Around 300 people die each year due to a driver falling asleep at the wheel, and tiredness is one of the biggest killers on our roads. If you drive when you are feeling tired, not only will your reactions be slower but you will be at high risk of falling asleep at the wheel.
Department for Transport statistics show that you are at a greater risk of falling asleep between the hours of midnight and 6am, and between 2pm and 4pm.
The risk of fatigue driving
Driver fatigue is a serious problem, resulting in many thousands of road accidents each year. Research shows that up to 20% of accidents in the UK on monotonous roads, such as motorways, are fatigue-related.
Sleepiness reduces reaction time, vigilance, alertness and concentration. Drivers need to be able to make the right decision quickly to drive safely.
When you notice that you are feeling sleepy while driving, you must make a conscious decision whether to continue driving or stop for a rest. Some people underestimate the risk of actually falling asleep while driving. Others simply choose to ignore the risk to themselves, and others, in the same way that drink-drivers do.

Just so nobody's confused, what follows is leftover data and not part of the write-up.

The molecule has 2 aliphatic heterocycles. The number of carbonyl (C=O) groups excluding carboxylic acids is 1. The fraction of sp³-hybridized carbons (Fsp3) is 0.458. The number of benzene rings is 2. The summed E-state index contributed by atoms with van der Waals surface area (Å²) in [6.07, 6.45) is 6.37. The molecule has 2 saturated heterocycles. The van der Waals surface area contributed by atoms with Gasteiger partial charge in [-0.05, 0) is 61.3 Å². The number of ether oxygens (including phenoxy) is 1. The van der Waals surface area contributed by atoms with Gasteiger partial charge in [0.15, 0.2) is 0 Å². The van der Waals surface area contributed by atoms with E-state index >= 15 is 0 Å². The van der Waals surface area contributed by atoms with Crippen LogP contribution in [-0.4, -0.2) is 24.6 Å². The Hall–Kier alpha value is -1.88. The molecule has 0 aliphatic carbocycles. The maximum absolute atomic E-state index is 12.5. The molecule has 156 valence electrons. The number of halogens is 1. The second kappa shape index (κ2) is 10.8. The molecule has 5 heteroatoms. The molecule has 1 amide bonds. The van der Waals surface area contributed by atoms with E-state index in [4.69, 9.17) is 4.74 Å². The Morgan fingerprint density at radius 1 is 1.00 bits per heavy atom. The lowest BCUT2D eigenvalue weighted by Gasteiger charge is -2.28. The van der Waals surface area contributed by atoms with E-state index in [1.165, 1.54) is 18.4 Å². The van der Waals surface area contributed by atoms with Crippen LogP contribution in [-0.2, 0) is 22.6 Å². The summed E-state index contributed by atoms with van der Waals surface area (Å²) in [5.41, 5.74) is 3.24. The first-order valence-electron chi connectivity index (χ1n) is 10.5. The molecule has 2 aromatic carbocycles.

Signs of fatigue
There are several signs to indicate fatigue while driving, though many people may not associate the symptoms with fatigue or sleepiness and continue to drive when they should stop. Here are some signs that should tell a driver to stop and rest:
- Difficulty focusing, frequent blinking, or heavy eyelids.
- Trouble keeping your head up.
- Yawning repeatedly.
- Trouble remembering the last few miles driven, missing exits or not seeing traffic signs.
- Drifting from your lane, tailgating, or hitting a shoulder rumble strip.
How can you reduce the risk?
The best way to prevent a fall-asleep crash is to plan ahead and get plenty of sleep before hitting the road. If you start to feel tired while driving, stop or have a driving companion take over. If you are not stopping for the night, find a safe, well-lit area and take a 15-20 minute nap.
Caffeine from coffee or energy drinks can promote short-term alertness, but it takes about 30 minutes for it to enter the bloodstream. Blasting a radio, opening a window and similar ‘tricks’ to stay awake do not work.
- Make sure you have plenty of sleep before making a long journey.
- Never drive if you feel tired or shattered.
- Plan your journeys to include a break of at least 15 minutes every two hours.
Greenflag.com – how to combat fatigue driving
Safermotoring.co.uk – Tiredness when driving can kill